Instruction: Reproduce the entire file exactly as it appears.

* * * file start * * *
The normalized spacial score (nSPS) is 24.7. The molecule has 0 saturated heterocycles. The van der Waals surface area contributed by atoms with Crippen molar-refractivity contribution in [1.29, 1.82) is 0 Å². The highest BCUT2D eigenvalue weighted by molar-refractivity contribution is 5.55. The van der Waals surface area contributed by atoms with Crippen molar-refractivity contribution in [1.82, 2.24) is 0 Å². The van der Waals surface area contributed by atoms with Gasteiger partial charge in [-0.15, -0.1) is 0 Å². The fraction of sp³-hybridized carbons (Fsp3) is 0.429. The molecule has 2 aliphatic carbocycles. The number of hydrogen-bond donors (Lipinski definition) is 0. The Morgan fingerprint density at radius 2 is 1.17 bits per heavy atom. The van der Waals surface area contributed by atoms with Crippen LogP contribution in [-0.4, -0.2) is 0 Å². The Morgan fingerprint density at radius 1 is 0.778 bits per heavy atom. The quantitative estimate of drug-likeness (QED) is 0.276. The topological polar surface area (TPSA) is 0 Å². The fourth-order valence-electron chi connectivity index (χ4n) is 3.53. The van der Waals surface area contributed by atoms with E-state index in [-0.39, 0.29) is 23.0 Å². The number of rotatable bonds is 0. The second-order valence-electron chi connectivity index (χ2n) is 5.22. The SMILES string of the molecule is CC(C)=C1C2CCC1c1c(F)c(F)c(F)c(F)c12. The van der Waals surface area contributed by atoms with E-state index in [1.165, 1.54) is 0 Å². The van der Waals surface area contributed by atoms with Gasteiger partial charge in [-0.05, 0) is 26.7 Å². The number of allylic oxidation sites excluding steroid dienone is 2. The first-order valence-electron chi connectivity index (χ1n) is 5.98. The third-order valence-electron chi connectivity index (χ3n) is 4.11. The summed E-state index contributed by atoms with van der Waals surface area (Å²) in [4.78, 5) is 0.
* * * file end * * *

The normalized spacial score (nSPS) is 24.7. The molecule has 0 saturated heterocycles. The van der Waals surface area contributed by atoms with Crippen molar-refractivity contribution in [1.29, 1.82) is 0 Å². The highest BCUT2D eigenvalue weighted by molar-refractivity contribution is 5.55. The van der Waals surface area contributed by atoms with Crippen molar-refractivity contribution in [1.82, 2.24) is 0 Å². The van der Waals surface area contributed by atoms with Gasteiger partial charge in [-0.15, -0.1) is 0 Å². The fraction of sp³-hybridized carbons (Fsp3) is 0.429. The molecule has 2 aliphatic carbocycles. The number of hydrogen-bond donors (Lipinski definition) is 0. The Morgan fingerprint density at radius 2 is 1.17 bits per heavy atom. The van der Waals surface area contributed by atoms with Crippen LogP contribution in [-0.4, -0.2) is 0 Å². The Morgan fingerprint density at radius 1 is 0.778 bits per heavy atom. The quantitative estimate of drug-likeness (QED) is 0.276. The topological polar surface area (TPSA) is 0 Å². The fourth-order valence-electron chi connectivity index (χ4n) is 3.53. The van der Waals surface area contributed by atoms with E-state index in [-0.39, 0.29) is 23.0 Å². The number of rotatable bonds is 0. The second-order valence-electron chi connectivity index (χ2n) is 5.22. The SMILES string of the molecule is CC(C)=C1C2CCC1c1c(F)c(F)c(F)c(F)c12. The van der Waals surface area contributed by atoms with E-state index in [1.165, 1.54) is 0 Å². The van der Waals surface area contributed by atoms with Gasteiger partial charge in [-0.05, 0) is 26.7 Å². The number of allylic oxidation sites excluding steroid dienone is 2. The first-order valence-electron chi connectivity index (χ1n) is 5.98. The third-order valence-electron chi connectivity index (χ3n) is 4.11. The summed E-state index contributed by atoms with van der Waals surface area (Å²) in [4.78, 5) is 0.